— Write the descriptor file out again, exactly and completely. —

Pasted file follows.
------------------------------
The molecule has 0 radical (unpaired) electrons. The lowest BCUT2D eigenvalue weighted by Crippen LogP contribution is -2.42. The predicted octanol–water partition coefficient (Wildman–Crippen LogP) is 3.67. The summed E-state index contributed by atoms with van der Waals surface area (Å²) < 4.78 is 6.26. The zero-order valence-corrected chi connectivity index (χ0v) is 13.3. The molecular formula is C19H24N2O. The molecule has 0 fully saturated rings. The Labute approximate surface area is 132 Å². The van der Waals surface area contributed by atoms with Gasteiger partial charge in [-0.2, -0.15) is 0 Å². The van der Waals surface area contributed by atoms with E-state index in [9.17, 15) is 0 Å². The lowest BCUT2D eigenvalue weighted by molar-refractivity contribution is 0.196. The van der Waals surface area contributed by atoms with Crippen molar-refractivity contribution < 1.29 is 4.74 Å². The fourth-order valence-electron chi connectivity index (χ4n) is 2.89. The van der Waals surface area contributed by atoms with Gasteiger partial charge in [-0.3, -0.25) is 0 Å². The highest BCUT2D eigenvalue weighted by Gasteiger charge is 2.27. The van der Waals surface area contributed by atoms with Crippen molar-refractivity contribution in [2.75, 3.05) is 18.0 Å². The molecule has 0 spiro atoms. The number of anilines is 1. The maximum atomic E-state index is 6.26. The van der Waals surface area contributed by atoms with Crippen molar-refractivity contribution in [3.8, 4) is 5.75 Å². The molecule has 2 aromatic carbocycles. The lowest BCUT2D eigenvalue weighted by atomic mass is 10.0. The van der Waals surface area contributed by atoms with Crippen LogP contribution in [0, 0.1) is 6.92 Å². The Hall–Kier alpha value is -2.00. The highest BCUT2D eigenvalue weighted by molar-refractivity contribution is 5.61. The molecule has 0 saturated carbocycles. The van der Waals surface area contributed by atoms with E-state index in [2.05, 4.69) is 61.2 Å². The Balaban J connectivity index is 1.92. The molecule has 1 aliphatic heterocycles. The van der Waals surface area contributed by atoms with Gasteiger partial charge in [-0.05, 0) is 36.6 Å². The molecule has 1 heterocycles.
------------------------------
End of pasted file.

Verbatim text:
The molecule has 0 radical (unpaired) electrons. The lowest BCUT2D eigenvalue weighted by Crippen LogP contribution is -2.42. The predicted octanol–water partition coefficient (Wildman–Crippen LogP) is 3.67. The summed E-state index contributed by atoms with van der Waals surface area (Å²) < 4.78 is 6.26. The zero-order valence-corrected chi connectivity index (χ0v) is 13.3. The molecular formula is C19H24N2O. The molecule has 0 fully saturated rings. The Labute approximate surface area is 132 Å². The van der Waals surface area contributed by atoms with Gasteiger partial charge in [-0.2, -0.15) is 0 Å². The van der Waals surface area contributed by atoms with E-state index in [9.17, 15) is 0 Å². The lowest BCUT2D eigenvalue weighted by molar-refractivity contribution is 0.196. The van der Waals surface area contributed by atoms with Crippen molar-refractivity contribution < 1.29 is 4.74 Å². The fourth-order valence-electron chi connectivity index (χ4n) is 2.89. The van der Waals surface area contributed by atoms with Gasteiger partial charge in [-0.3, -0.25) is 0 Å². The highest BCUT2D eigenvalue weighted by Gasteiger charge is 2.27. The van der Waals surface area contributed by atoms with Crippen molar-refractivity contribution in [2.75, 3.05) is 18.0 Å². The molecule has 0 spiro atoms. The number of anilines is 1. The maximum atomic E-state index is 6.26. The van der Waals surface area contributed by atoms with Crippen molar-refractivity contribution in [3.8, 4) is 5.75 Å². The molecule has 2 aromatic carbocycles. The lowest BCUT2D eigenvalue weighted by atomic mass is 10.0. The van der Waals surface area contributed by atoms with Crippen LogP contribution in [0, 0.1) is 6.92 Å². The Hall–Kier alpha value is -2.00. The highest BCUT2D eigenvalue weighted by molar-refractivity contribution is 5.61. The molecule has 0 saturated carbocycles. The van der Waals surface area contributed by atoms with E-state index in [2.05, 4.69) is 61.2 Å². The Balaban J connectivity index is 1.92. The molecule has 1 aliphatic heterocycles. The van der Waals surface area contributed by atoms with Gasteiger partial charge in [-0.05, 0) is 36.6 Å². The molecule has 1 heterocycles.